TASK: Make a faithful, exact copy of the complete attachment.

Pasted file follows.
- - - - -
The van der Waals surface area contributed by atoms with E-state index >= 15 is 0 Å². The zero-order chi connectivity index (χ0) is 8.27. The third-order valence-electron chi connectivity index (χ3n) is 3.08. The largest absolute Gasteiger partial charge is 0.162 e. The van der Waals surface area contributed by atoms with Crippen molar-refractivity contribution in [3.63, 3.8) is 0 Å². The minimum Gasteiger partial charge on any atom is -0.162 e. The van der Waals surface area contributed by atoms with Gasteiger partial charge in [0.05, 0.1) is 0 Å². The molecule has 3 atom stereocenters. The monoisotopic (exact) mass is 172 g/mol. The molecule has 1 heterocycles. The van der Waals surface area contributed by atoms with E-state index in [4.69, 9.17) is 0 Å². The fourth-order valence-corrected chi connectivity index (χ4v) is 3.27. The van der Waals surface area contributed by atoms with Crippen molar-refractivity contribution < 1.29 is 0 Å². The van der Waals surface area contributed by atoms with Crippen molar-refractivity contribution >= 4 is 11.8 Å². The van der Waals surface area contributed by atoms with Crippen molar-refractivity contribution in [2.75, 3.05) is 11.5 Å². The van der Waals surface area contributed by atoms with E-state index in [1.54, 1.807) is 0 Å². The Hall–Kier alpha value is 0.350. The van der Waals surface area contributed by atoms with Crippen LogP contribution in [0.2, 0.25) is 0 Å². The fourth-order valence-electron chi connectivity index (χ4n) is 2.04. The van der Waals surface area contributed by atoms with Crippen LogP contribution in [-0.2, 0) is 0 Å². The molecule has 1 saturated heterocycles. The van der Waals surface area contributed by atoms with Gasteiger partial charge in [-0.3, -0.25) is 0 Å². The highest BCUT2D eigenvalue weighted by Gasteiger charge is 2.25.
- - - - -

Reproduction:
The van der Waals surface area contributed by atoms with E-state index >= 15 is 0 Å². The zero-order chi connectivity index (χ0) is 8.27. The third-order valence-electron chi connectivity index (χ3n) is 3.08. The largest absolute Gasteiger partial charge is 0.162 e. The van der Waals surface area contributed by atoms with Crippen molar-refractivity contribution in [3.63, 3.8) is 0 Å². The minimum Gasteiger partial charge on any atom is -0.162 e. The van der Waals surface area contributed by atoms with Gasteiger partial charge in [0.05, 0.1) is 0 Å². The molecule has 3 atom stereocenters. The monoisotopic (exact) mass is 172 g/mol. The molecule has 1 heterocycles. The van der Waals surface area contributed by atoms with E-state index in [4.69, 9.17) is 0 Å². The fourth-order valence-corrected chi connectivity index (χ4v) is 3.27. The van der Waals surface area contributed by atoms with Crippen molar-refractivity contribution < 1.29 is 0 Å². The van der Waals surface area contributed by atoms with Crippen molar-refractivity contribution >= 4 is 11.8 Å². The van der Waals surface area contributed by atoms with Crippen molar-refractivity contribution in [2.75, 3.05) is 11.5 Å². The van der Waals surface area contributed by atoms with E-state index in [1.54, 1.807) is 0 Å². The Hall–Kier alpha value is 0.350. The van der Waals surface area contributed by atoms with Crippen LogP contribution in [0.2, 0.25) is 0 Å². The fourth-order valence-electron chi connectivity index (χ4n) is 2.04. The van der Waals surface area contributed by atoms with Crippen LogP contribution in [-0.2, 0) is 0 Å². The molecule has 1 saturated heterocycles. The van der Waals surface area contributed by atoms with Gasteiger partial charge in [-0.3, -0.25) is 0 Å². The highest BCUT2D eigenvalue weighted by Gasteiger charge is 2.25.